What I Loved About Hanging Out With Lesbians
Even though they never went through on their threats to drag me to a strip club
My first wife, Linda, was a lesbian.
Still is, hopefully — I’m sure her wife, Carol, would appreciate that! Deb (my current wife) and I got invited to their wedding last year, and they’re a wonderful couple.
Thirty years ago, however, Linda and I got divorced because it turned out Linda was not, as she’d assumed, a bisexual who just had not met the Right Guy yet. (I was supposed to be the Right Guy. Turned out there was no such person. We are not the first couple this has happened to, nor the last.) Since I had just gotten out of the Navy and was not employed, Linda offered to let me use her guest room to stay in until I got a job and back on my feet. Sure, I could hang out for a few weeks. I had a decent resumé in computers, and this was the San Francisco Bay area, home to Silicon Valley, so it wouldn’t take long.
Some might remember there was a recession in 1990/1991? It wasn’t a very big one. Unless you were unemployed and looking for a job. From that perspective it was kind of a big one.
So for nine months I hung out with the lesbians.
The core group was Linda, Tish (woman who replaced me), and the Debs (Deb1 and Deb2, ex-Navy couple who are still together thirty years later, and were also at Linda and Carol’s wedding last year). They were my buddies, my support group, my drinking mates. We would occasionally be joined by women who were current or former Navy as they were passing through on the way to new duty stations or jobs.
Tish was the lone civilian, but she worked at the Navy yard up at Mare Island as a nuclear engineer. Since I was a former nuclear submariner, we had things to talk about, and Tish’s stories from her day at work would be followed by “oh that reminds me when…” anecdotes on my part. Nights at the dinner table would sometimes lead to Linda taking the dirty dishes into the kitchen while mumbling about “fuckin‘ nuke engineers, man,” or something like that. (Linda was an English major in college. Carol gives her grief about that. I like Carol.)
I found that hanging with lesbians released my inner masculine side. As in, I never indulged in dirty jokes or leering looks or other severely straight guy-type behavior with other men, but somehow when I was with a bunch of women, it felt more natural. Especially when they were the ones starting the jokes and the leers.
Although I might get called on it. “Don’t stare at her!” Tish would tell me, smacking me on my arm. “I didn’t even notice her until they were staring!” I would protest, pointing at the Debs. “Don’t—” Tish would start on the Debs, until checking out what the fuss was about. “Oh my GAWD, are those even REAL?!” “Boob job, definitely,” opined one of the Debs, “probably for professional reasons.” And then we’d be off on speculations of the unsuspecting woman’s profession.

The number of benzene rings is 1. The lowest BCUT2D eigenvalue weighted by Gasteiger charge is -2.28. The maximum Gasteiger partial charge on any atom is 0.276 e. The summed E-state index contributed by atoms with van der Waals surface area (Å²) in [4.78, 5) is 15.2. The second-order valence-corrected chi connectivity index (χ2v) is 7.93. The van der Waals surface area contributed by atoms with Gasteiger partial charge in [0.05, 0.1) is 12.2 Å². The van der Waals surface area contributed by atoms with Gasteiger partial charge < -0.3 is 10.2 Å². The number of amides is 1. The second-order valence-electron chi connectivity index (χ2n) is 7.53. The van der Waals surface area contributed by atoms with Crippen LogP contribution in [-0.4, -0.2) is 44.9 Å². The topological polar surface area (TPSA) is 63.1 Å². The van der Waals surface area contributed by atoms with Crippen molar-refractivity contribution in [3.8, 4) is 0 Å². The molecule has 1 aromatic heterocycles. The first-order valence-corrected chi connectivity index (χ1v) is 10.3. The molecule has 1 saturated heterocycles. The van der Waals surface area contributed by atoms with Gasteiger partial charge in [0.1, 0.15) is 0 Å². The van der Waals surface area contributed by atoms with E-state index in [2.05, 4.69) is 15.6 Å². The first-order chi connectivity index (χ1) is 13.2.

I also flirted better with lesbians. Okay, maybe I should say I didn’t suck as much when I flirted with lesbians as when I flirted with straight women. Timing is everything, when it comes to banter. When I would (try to) flirt with a straight woman, there might be the casual innuendo, the double entendre, the meaningful gaze. And I’d be thrown off for a second or two, trying to figure, “Is she serious? Or busting my chops?” Ruins the game.
Flirting with a lesbian, it wasn’t a question. Yeah, she was busting my chops. Fine, then, I’ll see your innuendo and raise you a brazen remark. Oh fine, thinks she, I’ll meet that remark and raise you a bald-faced proposal. Take THAT, buddy!
Flirting with lesbians was fun. Even when they had to explain what they’d just propositioned me to do, and I’d blush.
At one point there was discussion about going to a strip club in San Francisco. “Jack, have you been to a strip club?… Seriously? Never? We should take Jack. Which one should we go to?” They were talking about taking me to one for my birthday, but they actually took me out on a tour boat to Alcatraz Island. Still educational, but in a different way. “I told them you’d be too embarrassed,” Tish told me later. “I didn’t think it was appropriate for your birthday. And you said you’d never been to Alcatraz.”
In response to the Prism & Pen prompt: